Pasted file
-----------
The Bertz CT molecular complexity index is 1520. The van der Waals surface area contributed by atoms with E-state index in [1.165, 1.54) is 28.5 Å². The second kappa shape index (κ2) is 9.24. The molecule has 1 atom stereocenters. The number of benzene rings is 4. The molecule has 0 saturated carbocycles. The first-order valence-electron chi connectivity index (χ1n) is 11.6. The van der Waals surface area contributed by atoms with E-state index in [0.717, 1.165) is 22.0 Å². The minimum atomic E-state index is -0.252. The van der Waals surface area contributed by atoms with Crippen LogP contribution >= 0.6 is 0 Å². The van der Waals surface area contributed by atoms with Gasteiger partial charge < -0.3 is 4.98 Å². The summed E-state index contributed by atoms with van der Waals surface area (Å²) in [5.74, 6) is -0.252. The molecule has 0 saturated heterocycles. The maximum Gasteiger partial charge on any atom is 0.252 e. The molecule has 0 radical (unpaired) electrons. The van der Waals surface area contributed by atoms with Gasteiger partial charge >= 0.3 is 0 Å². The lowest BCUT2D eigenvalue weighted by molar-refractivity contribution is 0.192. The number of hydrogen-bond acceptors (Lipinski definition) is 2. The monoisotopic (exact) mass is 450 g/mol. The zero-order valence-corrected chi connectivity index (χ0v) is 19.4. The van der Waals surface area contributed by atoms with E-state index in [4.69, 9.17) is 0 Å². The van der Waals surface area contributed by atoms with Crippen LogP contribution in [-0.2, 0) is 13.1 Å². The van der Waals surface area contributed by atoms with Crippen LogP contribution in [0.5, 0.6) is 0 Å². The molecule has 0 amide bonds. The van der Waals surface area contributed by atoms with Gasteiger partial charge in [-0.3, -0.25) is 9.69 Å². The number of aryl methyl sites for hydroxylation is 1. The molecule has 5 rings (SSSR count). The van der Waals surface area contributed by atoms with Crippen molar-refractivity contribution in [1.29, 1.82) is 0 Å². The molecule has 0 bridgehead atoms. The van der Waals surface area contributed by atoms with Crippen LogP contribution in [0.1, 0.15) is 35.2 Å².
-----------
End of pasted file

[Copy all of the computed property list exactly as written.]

The Bertz CT molecular complexity index is 1520. The van der Waals surface area contributed by atoms with E-state index in [1.165, 1.54) is 28.5 Å². The second kappa shape index (κ2) is 9.24. The molecule has 1 atom stereocenters. The number of benzene rings is 4. The molecule has 0 saturated carbocycles. The first-order valence-electron chi connectivity index (χ1n) is 11.6. The van der Waals surface area contributed by atoms with E-state index in [0.717, 1.165) is 22.0 Å². The minimum atomic E-state index is -0.252. The van der Waals surface area contributed by atoms with Crippen LogP contribution >= 0.6 is 0 Å². The van der Waals surface area contributed by atoms with Gasteiger partial charge < -0.3 is 4.98 Å². The summed E-state index contributed by atoms with van der Waals surface area (Å²) in [5.74, 6) is -0.252. The molecule has 0 saturated heterocycles. The maximum Gasteiger partial charge on any atom is 0.252 e. The molecule has 0 radical (unpaired) electrons. The van der Waals surface area contributed by atoms with Gasteiger partial charge >= 0.3 is 0 Å². The lowest BCUT2D eigenvalue weighted by molar-refractivity contribution is 0.192. The number of hydrogen-bond acceptors (Lipinski definition) is 2. The monoisotopic (exact) mass is 450 g/mol. The zero-order valence-corrected chi connectivity index (χ0v) is 19.4. The van der Waals surface area contributed by atoms with E-state index in [4.69, 9.17) is 0 Å². The van der Waals surface area contributed by atoms with Crippen LogP contribution in [-0.2, 0) is 13.1 Å². The van der Waals surface area contributed by atoms with Crippen LogP contribution in [0.5, 0.6) is 0 Å². The molecule has 0 amide bonds. The van der Waals surface area contributed by atoms with Gasteiger partial charge in [-0.3, -0.25) is 9.69 Å². The number of aryl methyl sites for hydroxylation is 1. The molecule has 5 rings (SSSR count). The van der Waals surface area contributed by atoms with Crippen molar-refractivity contribution in [1.29, 1.82) is 0 Å². The molecule has 0 bridgehead atoms. The van der Waals surface area contributed by atoms with Crippen LogP contribution in [0.1, 0.15) is 35.2 Å².